The annual income earned by Indian people is the less as compared to other countries. Here, the common tradition is savings by avoiding expenses of small things. But a new research suggests how Indians could boost their income.
Scientists reveal the challenges that Indians face in being able to participate effectively in the formal financial system. Most of the times, it contains policy recommendations to address the issues in the current Indian financial framework.
The report suggests if every Indian would stop investing in personal assets such as gold, and real estate and efficiently utilize money in insurance, pensions, and short-term loans, they could boost their annual incomes. This strategy could bring confidence to make wiser financial decisions to improve their long-term security.
Scientists explained, “For example, by avoiding the interest burden of emergency credit associated with medical costs, the report finds that the average Indian household could boost its income between 3 and 8 per cent.”
The reports also involve recommendation through which Indian households can make better financial decisions. It increasing incentives for first time home buyers with mortgage tax deductions, removing tax exemptions on income from property, discouraging real estate as a pure investment and encouraging people to register all gold transactions electronically.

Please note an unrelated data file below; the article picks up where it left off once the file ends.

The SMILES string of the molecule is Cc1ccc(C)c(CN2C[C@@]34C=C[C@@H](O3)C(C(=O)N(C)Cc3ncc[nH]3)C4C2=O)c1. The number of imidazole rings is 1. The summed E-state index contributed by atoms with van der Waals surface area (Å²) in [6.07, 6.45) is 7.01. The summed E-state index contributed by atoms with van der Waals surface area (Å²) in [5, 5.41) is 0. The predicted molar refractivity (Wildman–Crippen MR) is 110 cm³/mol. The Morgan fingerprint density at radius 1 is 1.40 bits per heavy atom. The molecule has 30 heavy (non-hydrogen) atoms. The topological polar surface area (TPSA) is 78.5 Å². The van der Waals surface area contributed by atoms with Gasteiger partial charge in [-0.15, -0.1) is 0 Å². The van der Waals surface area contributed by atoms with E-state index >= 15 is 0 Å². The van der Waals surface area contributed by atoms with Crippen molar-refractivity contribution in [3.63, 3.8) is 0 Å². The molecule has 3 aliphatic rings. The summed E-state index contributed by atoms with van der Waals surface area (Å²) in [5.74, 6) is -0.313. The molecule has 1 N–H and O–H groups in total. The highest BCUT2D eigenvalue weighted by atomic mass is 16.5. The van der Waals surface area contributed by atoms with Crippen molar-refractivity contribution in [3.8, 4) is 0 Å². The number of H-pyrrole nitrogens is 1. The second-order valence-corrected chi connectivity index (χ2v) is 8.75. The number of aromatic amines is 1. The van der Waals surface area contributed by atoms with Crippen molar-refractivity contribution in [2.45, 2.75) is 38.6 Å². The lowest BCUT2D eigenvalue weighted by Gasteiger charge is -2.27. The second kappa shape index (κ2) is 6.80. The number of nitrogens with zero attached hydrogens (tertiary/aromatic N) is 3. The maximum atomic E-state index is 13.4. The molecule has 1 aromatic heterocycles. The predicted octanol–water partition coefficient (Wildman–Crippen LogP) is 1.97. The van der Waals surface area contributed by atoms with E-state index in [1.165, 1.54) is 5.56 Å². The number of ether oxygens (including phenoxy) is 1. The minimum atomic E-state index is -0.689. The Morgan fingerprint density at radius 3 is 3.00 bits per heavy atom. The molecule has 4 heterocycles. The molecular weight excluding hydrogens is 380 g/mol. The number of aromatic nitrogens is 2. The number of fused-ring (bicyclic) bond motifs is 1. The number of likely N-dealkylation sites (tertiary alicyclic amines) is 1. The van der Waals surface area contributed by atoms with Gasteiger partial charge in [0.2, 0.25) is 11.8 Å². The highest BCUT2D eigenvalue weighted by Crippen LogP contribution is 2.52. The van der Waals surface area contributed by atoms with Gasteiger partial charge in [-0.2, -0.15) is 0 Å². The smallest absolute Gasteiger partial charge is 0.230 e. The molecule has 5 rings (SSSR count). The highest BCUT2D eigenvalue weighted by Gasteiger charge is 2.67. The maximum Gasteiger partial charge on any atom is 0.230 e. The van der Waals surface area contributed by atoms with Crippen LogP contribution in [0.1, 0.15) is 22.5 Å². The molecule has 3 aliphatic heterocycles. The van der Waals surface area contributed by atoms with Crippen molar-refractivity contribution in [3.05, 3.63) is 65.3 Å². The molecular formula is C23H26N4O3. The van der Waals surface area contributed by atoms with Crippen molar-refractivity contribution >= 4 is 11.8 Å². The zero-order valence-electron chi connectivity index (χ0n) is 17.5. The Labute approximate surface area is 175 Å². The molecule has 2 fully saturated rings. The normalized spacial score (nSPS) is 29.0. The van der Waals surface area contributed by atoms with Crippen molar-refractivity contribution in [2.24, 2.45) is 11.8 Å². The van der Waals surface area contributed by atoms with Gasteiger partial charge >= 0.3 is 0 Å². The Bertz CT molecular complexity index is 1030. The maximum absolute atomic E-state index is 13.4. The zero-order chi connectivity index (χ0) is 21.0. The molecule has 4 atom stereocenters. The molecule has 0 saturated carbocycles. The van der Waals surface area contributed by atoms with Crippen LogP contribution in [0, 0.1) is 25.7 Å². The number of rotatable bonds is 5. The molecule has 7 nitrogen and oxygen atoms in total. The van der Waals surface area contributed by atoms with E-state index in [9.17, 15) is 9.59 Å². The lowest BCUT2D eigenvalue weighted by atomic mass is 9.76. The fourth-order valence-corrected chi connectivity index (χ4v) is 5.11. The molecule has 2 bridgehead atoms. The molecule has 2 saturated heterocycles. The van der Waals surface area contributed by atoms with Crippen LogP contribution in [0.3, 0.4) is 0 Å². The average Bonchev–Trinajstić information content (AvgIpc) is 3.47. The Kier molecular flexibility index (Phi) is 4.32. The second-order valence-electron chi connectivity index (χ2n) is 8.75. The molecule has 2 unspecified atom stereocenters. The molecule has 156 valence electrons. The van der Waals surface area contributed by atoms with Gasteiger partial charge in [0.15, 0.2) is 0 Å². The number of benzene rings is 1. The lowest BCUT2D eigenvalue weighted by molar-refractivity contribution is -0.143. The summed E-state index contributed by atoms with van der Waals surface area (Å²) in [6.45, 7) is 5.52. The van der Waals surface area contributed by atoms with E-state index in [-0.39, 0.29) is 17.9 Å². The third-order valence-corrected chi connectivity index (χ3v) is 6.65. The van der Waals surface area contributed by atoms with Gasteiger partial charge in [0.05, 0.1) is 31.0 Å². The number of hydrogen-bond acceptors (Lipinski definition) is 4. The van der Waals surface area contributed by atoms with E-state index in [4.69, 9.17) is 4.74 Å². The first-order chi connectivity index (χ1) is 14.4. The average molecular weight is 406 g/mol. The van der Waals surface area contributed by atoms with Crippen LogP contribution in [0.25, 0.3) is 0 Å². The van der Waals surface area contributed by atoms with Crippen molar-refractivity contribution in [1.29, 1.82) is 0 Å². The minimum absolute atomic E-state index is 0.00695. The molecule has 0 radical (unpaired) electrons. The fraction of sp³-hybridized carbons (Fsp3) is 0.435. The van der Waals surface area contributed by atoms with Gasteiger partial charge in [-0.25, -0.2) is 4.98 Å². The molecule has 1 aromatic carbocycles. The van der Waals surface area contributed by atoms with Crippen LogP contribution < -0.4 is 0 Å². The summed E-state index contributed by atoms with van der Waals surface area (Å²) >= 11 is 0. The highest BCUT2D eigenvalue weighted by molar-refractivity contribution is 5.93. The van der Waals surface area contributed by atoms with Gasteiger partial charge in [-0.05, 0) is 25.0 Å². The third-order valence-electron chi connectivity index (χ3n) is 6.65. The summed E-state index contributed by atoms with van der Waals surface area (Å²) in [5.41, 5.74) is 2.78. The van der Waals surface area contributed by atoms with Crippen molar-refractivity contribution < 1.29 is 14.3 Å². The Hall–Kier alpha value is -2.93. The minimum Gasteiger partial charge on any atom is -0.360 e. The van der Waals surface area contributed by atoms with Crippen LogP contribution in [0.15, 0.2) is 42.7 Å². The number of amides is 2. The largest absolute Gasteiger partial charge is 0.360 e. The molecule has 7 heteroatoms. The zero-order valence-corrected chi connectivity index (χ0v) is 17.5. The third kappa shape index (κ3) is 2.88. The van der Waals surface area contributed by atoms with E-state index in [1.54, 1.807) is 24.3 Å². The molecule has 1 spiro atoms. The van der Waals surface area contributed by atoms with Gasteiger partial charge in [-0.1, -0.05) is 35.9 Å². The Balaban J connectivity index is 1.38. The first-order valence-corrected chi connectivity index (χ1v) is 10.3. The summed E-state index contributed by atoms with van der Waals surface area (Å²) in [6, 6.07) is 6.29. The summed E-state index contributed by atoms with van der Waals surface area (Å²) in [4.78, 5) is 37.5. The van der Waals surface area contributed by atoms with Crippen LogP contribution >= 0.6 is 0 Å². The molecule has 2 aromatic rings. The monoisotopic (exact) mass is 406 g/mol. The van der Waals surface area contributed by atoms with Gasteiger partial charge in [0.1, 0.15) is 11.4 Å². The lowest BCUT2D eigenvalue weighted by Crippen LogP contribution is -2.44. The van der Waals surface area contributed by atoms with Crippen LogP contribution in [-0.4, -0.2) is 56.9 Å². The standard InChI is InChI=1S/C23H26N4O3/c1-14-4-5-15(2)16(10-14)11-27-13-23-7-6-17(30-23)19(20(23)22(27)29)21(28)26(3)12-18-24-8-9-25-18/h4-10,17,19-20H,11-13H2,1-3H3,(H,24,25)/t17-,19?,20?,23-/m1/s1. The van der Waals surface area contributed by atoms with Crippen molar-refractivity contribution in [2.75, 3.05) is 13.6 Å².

Furthermore, the household could also make use of electronic know-your-customer (eKYC) standards, whilst setting up a sensible framework for data privacy, and the rationalizing of distribution incentives for insurance policies.
No doubts, Indian households are often reluctant to use banks, strongly associating formal institutions with administrative burdens and complicated paperwork. Even many individuals were found to be burdened by high levels of unsecured debt, including debt taken from non-institutional sources such as moneylenders.
Professor Ramadorai said: “A large fraction of Indian household wealth is held in the form of physical assets rather than financial investments, and Indian households currently underinvest in pensions and insurance. These issues mean that household budgets will come under increasing pressure on account of demographic factors among other things. I hope this report has identified a number of ways in which Indian financial markets can be made to work better for households.”
Scientists even found that many Indian households have lack of trust in financial institutions. This may be the reason behind household’s tendency to eschew financial products and to invest in assets such as gold instead. Cultural factors may also influence this tendency.
Scientists noted, “The efficient utilization of financial technology held promise to provide solutions.”
“Regulators and policy makers should place a framework that successfully harnesses the benefits of technology.”
This was among the findings of a new report by Professor Tarun Ramadorai, Professor of Financial Economics at Imperial College Business School for The Reserve Bank of India (RBI).